Data Warehouse, Big Data, and Green Computing

Introduction


Technology is ever-evolving with advances being devised every day. Some of the technologies one launches today might be obsolete in a short period, being replaced with better and more advanced technology. Some of the latest technological changes that have been developed and are making a significant impact include data warehousing, Big Data, and Green Computing. This paper will address the major components of a data warehouse architecture, the forms of data transformations needed to prepare data for a data warehouse, trends in data warehousing, Big Data and how it is being used personally and professionally, before summing up with ways through which companies can make data centers to be “green” with reference to Green Computing.

Data Warehousing Architecture


A data warehouse refers to an information system that has been designed to store commutative and historical data from either a single source or from multiple sources (Arora & Gupta, 2017). This can play a very significant role in helping organizations simplify the analyzing and reporting processes. An organization that uses data warehousing has a single version of facts and figures stored, enhancing truthfulness during forecasting and decision-making process.

Components of Data Warehousing Architecture


Data Warehouse Database


Some of the components of data warehousing architecture include the data warehouse database. The data warehouse database forms the base of the data warehousing environment. The data warehouse database is mostly implemented in the relational database management system technology.

Extract, Transform and Load (ETL) Tools


The next component is the Extract, Transform and Load Tool which is a collection of tools performing various functions. According to Arora and Gupta (2017), the ETL tools are used to perform all conversions, summarizations, regularly updates data, and the necessary changes needed to convert the data from its raw form to a more unified format that is required by the data warehouse. The ETL tools are also responsible for eliminating unwanted data, anonymizing data, populating data with defaults in case of missing data, calculating summaries, and searching and replacing common names from different sources.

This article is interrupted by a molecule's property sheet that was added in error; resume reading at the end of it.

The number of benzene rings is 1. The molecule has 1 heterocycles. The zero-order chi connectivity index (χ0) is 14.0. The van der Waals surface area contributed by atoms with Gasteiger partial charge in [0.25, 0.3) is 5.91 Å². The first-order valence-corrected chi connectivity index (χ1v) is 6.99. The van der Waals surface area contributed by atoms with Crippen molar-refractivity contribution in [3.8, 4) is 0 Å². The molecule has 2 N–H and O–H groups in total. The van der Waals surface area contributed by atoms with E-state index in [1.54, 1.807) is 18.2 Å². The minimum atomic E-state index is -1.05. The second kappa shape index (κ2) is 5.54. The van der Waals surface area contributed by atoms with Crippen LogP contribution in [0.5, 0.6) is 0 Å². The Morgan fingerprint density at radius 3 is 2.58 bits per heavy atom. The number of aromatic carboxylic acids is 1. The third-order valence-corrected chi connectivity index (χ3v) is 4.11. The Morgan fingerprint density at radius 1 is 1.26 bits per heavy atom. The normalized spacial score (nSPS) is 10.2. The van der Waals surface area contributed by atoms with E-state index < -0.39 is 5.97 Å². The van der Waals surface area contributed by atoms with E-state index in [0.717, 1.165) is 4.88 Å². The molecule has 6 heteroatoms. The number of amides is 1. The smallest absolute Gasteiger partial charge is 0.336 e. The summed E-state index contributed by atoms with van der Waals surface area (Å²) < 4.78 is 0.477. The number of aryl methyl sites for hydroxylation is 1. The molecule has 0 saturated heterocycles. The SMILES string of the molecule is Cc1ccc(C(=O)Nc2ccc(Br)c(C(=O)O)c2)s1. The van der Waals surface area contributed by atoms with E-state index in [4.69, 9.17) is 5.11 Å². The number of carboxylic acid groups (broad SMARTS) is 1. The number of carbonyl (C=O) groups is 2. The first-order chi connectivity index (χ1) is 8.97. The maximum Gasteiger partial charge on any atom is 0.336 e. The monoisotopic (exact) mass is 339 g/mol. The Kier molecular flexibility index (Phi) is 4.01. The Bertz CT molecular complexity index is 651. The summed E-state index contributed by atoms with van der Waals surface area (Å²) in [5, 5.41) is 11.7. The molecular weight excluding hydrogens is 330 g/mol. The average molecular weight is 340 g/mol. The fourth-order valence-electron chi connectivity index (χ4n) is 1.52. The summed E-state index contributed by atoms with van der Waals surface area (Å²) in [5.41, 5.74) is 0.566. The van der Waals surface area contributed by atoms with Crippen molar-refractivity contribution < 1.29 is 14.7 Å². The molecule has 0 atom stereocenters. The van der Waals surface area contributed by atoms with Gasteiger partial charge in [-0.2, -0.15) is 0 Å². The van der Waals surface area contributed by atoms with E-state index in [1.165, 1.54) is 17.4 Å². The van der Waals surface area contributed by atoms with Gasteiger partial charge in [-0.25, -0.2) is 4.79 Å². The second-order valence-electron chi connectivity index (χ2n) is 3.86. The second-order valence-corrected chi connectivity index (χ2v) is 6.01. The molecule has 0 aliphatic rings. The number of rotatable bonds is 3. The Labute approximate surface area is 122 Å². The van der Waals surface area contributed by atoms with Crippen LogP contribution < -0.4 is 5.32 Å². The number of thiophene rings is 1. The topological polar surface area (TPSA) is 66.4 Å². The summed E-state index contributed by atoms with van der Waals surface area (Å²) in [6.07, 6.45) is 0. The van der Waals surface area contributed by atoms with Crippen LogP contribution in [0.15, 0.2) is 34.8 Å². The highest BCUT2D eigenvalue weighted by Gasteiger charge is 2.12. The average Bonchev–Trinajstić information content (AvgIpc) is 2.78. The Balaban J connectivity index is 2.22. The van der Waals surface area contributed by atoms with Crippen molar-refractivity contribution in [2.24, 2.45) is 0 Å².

Metadata


Metadata refers to data about other data. Metadata is closely linked to the data warehouse and is used to build, maintain, and manage the data warehouse (Arora & Gupta, 2017). In the Data Warehouse Architecture, metadata is used to specify the source, values, usage, and features of a warehouse data as well as defining how the data can be modified and be processed. It can be classified into technical and business metadata. The technical metadata contains the warehouse information that is used by Data warehouse administrators and designers while the business metadata is used to store details necessary to allow end-users to easily understand the information stored in the warehouse (Arora & Gupta, 2017).

Query Tools


Query tools are components of the data warehouse that are used to allow the interaction between users with the data warehouse system. They are generally classified into four main groups: query and reporting tools, data mining tools, application development tools, and on-line analytical processing (OLAP) tools.

Data Marts


Data marts are forms of access layers used to get data to the users. A data mart takes less financial and time resources to build, making it like a subsidiary to a data warehouse. It is generally created for a specific group of users.

Forms of Data Transformation


Data transformation occurs in various ways. First, data transformation may occur in the form of scripting. This is known as the traditional batch data transformation that is accomplished through scripts done using code written in either Python or Structured Query Language that extracts and transforms the data (Feng, Hannig, & Marron, 2016). The second form of data transformation involves using ETL tools based in the cloud. Firms that use cloud-based ETL tools leverage the expertise of a vendor without incurring costs to purchase the infrastructure.

Trends in Data Warehousing